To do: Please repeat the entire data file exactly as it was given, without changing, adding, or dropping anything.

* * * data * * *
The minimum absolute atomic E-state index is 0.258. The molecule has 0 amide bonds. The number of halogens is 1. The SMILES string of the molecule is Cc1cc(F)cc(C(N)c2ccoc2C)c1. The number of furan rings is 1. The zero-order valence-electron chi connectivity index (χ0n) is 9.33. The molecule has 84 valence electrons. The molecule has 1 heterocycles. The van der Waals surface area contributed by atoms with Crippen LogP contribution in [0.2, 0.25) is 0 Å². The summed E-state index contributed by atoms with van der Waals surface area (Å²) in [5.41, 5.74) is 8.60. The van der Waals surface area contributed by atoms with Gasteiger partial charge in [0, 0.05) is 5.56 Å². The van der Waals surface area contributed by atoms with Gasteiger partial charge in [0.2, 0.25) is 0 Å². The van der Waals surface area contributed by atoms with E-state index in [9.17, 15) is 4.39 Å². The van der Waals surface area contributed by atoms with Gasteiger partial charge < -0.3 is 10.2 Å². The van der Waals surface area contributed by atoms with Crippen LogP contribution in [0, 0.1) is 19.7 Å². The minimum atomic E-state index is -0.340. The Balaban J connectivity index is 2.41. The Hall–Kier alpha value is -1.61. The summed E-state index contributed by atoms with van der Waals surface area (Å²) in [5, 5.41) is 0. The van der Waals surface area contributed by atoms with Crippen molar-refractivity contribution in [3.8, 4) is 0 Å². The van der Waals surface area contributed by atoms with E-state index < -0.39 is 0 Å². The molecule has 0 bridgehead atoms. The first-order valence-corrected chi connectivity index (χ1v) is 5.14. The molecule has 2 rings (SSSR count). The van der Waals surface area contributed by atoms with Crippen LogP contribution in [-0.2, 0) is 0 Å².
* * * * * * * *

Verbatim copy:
The minimum absolute atomic E-state index is 0.258. The molecule has 0 amide bonds. The number of halogens is 1. The SMILES string of the molecule is Cc1cc(F)cc(C(N)c2ccoc2C)c1. The number of furan rings is 1. The zero-order valence-electron chi connectivity index (χ0n) is 9.33. The molecule has 84 valence electrons. The molecule has 1 heterocycles. The van der Waals surface area contributed by atoms with Crippen LogP contribution in [0.2, 0.25) is 0 Å². The summed E-state index contributed by atoms with van der Waals surface area (Å²) in [5.41, 5.74) is 8.60. The van der Waals surface area contributed by atoms with Gasteiger partial charge in [0, 0.05) is 5.56 Å². The van der Waals surface area contributed by atoms with Gasteiger partial charge in [0.2, 0.25) is 0 Å². The van der Waals surface area contributed by atoms with E-state index in [9.17, 15) is 4.39 Å². The van der Waals surface area contributed by atoms with Gasteiger partial charge < -0.3 is 10.2 Å². The van der Waals surface area contributed by atoms with Crippen LogP contribution in [0, 0.1) is 19.7 Å². The minimum atomic E-state index is -0.340. The Balaban J connectivity index is 2.41. The Hall–Kier alpha value is -1.61. The summed E-state index contributed by atoms with van der Waals surface area (Å²) in [5, 5.41) is 0. The van der Waals surface area contributed by atoms with Crippen molar-refractivity contribution in [3.8, 4) is 0 Å². The van der Waals surface area contributed by atoms with E-state index < -0.39 is 0 Å². The molecule has 0 bridgehead atoms. The first-order valence-corrected chi connectivity index (χ1v) is 5.14. The molecule has 2 rings (SSSR count). The van der Waals surface area contributed by atoms with Crippen LogP contribution in [-0.2, 0) is 0 Å².